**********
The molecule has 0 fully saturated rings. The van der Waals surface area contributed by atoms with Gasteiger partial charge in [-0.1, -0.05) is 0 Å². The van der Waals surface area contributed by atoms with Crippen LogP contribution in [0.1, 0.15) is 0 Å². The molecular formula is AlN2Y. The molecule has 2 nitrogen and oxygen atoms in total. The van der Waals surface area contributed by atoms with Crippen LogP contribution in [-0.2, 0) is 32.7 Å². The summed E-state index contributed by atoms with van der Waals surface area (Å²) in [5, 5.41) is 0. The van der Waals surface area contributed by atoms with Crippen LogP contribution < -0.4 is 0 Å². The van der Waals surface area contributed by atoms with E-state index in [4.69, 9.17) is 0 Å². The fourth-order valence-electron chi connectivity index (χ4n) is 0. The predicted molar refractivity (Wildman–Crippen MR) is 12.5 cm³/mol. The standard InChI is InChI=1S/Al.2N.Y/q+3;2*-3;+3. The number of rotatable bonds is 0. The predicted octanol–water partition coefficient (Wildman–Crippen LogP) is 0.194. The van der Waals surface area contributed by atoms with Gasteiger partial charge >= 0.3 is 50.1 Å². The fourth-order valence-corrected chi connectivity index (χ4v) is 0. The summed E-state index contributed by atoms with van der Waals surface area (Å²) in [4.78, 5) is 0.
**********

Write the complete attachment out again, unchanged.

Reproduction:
The molecule has 0 fully saturated rings. The van der Waals surface area contributed by atoms with Gasteiger partial charge in [-0.1, -0.05) is 0 Å². The van der Waals surface area contributed by atoms with Crippen LogP contribution in [0.1, 0.15) is 0 Å². The molecular formula is AlN2Y. The molecule has 2 nitrogen and oxygen atoms in total. The van der Waals surface area contributed by atoms with Crippen LogP contribution in [-0.2, 0) is 32.7 Å². The summed E-state index contributed by atoms with van der Waals surface area (Å²) in [5, 5.41) is 0. The van der Waals surface area contributed by atoms with Crippen LogP contribution < -0.4 is 0 Å². The van der Waals surface area contributed by atoms with E-state index in [4.69, 9.17) is 0 Å². The fourth-order valence-electron chi connectivity index (χ4n) is 0. The predicted molar refractivity (Wildman–Crippen MR) is 12.5 cm³/mol. The standard InChI is InChI=1S/Al.2N.Y/q+3;2*-3;+3. The number of rotatable bonds is 0. The predicted octanol–water partition coefficient (Wildman–Crippen LogP) is 0.194. The van der Waals surface area contributed by atoms with Gasteiger partial charge >= 0.3 is 50.1 Å². The fourth-order valence-corrected chi connectivity index (χ4v) is 0. The summed E-state index contributed by atoms with van der Waals surface area (Å²) in [4.78, 5) is 0.